A ROMAN BLUE MOULD-BLOWN GLASS FLASK CIRCA 1ST CENTURY A.D. The octagonal body with central concentric rings on each side, the neck with everted rim and applied pale green twin handles, with flattened rectangular base 3 1/8 in. (8 cm.) high
SIX EGYPTIAN MOSAIC GLASS INLAYS PTOLEMAIC TO ROMAN PERIOD, CIRCA 1ST CENTURY B.C.-1ST CENTURY A.D. Including five floral plaques, each preserving a multitude of plant life and petalled blossoms, in yellow, green, white, red, and blue on a dark blue ground; and one fish fragment composed of polychrome canes simulating fish scales and fins Largest: 2 3/8 in. (6 cm.) long [For some odd reason, they only show five]
Greek gold bracelets for Olbia Treasures Elements: late 2nd century BC; Setting: 1st century BC (Greco-Roman). Gold, garnet, amethyst, emerald, pearl, chrysoprase, glass, enamel and modern replacements. This outstanding example of jewelry from the 1st-century-BC Greek colonies in the Black Sea region is purported to belong to the famed Olbia treasure, named for the town in present-day Ukraine in which it was discovered at the end of the 19th century.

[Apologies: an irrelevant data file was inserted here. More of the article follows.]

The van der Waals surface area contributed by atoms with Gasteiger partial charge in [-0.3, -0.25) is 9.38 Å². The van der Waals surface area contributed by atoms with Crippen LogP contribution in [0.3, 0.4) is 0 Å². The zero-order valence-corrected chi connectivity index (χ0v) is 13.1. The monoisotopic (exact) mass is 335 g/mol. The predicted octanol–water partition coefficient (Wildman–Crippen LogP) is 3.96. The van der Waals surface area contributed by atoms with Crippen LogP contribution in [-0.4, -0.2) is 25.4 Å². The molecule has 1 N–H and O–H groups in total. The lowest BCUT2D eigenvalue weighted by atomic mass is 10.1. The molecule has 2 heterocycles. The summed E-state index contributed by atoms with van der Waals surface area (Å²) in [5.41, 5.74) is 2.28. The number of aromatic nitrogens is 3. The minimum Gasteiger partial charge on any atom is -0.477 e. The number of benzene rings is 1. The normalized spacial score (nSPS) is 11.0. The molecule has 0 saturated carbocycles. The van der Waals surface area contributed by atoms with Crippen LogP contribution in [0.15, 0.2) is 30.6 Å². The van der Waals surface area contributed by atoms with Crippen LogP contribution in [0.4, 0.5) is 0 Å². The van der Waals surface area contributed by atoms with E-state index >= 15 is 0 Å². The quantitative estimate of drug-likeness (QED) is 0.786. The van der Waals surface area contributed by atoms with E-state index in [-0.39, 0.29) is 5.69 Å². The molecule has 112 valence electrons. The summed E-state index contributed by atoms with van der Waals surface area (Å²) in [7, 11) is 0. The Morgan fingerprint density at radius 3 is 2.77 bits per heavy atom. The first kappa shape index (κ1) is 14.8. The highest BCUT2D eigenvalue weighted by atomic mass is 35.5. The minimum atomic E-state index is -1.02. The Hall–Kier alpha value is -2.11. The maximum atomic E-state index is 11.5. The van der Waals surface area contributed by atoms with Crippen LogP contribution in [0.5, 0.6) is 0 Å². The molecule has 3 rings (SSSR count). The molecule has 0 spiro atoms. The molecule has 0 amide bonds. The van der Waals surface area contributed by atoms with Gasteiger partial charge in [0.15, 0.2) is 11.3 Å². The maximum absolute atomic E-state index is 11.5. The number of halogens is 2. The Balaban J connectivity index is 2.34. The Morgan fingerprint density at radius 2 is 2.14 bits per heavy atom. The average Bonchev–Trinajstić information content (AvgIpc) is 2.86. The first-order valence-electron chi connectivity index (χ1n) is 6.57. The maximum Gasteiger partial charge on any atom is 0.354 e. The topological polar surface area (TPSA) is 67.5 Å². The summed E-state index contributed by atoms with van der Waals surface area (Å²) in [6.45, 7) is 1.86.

Coptic or Coptic Egyptian (Met Remenkēmi) is the latest stage of the Egyptian language, a northern Afro-Asiatic language spoken in Egypt until at least the 17th century. Egyptian began to be written in the Coptic alphabet – an adaptation of the Greek script with some letters inherited from Demotic – in the 1st century CE.
A GRAECO-ROMAN GOLD SNAKE RING CIRCA 1ST CENTURY B.C.-1ST CENTURY A.D. Composed of two coiling snakes, their heads turned out on either side, their bodies forming a Herakles knot at the centre, details incised 1½ in. (3 cm.) wide